Flashback Friday: Of Techno Music & Sherlock Holmes

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Every Friday this month I’m posting oldies but goodies to celebrate The Empty Pen’s two-year anniversary!

Glow-in-the-dark luminol being poured from a bottle

Luminol by by Shandchem http://www.flickr.com/photos/14508691@N08/ / CC BY 2.0

Sherlock Holmes, the movie, is upon us…well, almost gone by now and I’m still waffling about seeing it. I grew up with Jeremy Brett as Sherlock Holmes: very weird, very unaction-oriented and very British. The movie looks, um, a little different.

My waffling lead me to put the original Sherlock Holmes adventures on my Christmas list. While I’d grown up with WGBH’s Mystery‘s version, I’d never read the original stories.

Success! I unwrapped Mr. Holmes and all his adventurous stories, and started reading them on the ride home. I began, appropriately enough, with the very first Holmes story. Dr. Watson narrates most of the stories and was introducing himself in the opening to “A Study In Scarlet.” As an army doctor in the second Afghan war, he explained how he had to get himself to Candahar. The current events made me ponder and spelling made me laugh. I stopped at each of these revelations and had to share them.

Then, a mere six pages in, I got to the best part: Sherlock discovers the staple test of all whodunit shows, you know, the patented “Sherlock Holmes test.” Er, I mean the luminol spray or the “will the q-tip turn purple” game.

“Why, man, it is the most practical medio-legal discovery for years. Don’t you see that it gives us an infallible test for bloodstains? Come over here now!” [Sherlock Holmes] seized me by the coatsleeve in his eagerness, and drew me over to the table at which he had been working. “Let us have some fresh blood,” he said, digging a long bodkin into his finger, and drawing off the resulting drop of blood in a chemical pipette. “Now, I add this small quantity of blood to a litre of water. You perceive that the resulting mixture has the appearance of pure water. The proportion of blood cannot be more than one in a million. I have  no doubt, however, that we shall be able to obtain the characteristic reaction.” As he spoke, he threw into the vessel a few white crystals, and then adds some drops of transparent fluid. In an instant the contents assumed a dull mahogany colour, and a brownish dust was precipitated to the bottom of the glass jar.”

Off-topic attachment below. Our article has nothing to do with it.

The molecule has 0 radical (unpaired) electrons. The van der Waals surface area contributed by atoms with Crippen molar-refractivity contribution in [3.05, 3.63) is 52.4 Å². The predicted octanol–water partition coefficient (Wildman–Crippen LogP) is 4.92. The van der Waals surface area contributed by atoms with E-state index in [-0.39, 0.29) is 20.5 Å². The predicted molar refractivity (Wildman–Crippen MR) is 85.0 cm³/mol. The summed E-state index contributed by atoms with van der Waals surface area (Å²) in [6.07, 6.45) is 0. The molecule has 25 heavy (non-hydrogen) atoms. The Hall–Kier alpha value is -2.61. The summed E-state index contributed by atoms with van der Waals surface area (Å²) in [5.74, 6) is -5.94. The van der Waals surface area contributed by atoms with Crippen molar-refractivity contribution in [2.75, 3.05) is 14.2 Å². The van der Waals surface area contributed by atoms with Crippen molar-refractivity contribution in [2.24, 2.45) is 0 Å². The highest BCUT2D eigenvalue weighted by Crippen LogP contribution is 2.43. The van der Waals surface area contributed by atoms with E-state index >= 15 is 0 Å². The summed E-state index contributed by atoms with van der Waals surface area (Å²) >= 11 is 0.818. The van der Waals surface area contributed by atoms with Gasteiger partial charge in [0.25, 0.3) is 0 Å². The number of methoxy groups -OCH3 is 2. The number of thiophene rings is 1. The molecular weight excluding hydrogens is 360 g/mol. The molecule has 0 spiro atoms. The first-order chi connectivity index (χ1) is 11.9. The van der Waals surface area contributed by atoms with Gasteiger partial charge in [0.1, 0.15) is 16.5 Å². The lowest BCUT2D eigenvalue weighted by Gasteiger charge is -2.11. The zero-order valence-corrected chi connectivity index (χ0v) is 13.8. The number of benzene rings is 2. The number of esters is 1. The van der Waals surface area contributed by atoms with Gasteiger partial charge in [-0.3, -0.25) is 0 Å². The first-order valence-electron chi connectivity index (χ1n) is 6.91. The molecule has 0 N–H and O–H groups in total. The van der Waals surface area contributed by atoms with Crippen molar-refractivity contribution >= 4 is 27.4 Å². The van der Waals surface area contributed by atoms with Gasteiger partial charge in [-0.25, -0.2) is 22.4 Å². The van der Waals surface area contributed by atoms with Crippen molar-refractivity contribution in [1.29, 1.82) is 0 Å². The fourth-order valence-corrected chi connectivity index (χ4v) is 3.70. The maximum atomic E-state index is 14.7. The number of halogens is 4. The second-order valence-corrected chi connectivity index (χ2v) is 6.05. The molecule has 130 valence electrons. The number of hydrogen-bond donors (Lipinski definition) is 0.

People really should use bodkins and pipettes more often.

There is just as much magic and showmanship about the Sherlock test as there is in TV drama’s version of the forensic blood analyses. While mahogany isn’t nearly as cool as purple, black lights and clear sprays seem about as magical as crystals and transparent fluid.

Sherlock begins this experiment talking about “haemoglobin” and, in fact, the Kastle-Meyer test (discovered in 1903, 16 years after “A Study In Scarlet” was published) works because of the chemical interaction with hemoglobin. (Here’s some more general info on forensic blood analysis.)

I know that everybody knows that there’s a little Sherlock in detective characters, Detective Goren (Law & Order:Criminal Intent) and CSI Grissom (CSI) being the most obvious. But, for some reason, finding a techno music montage lab scene equivalent in a 19th century novel just made my day.

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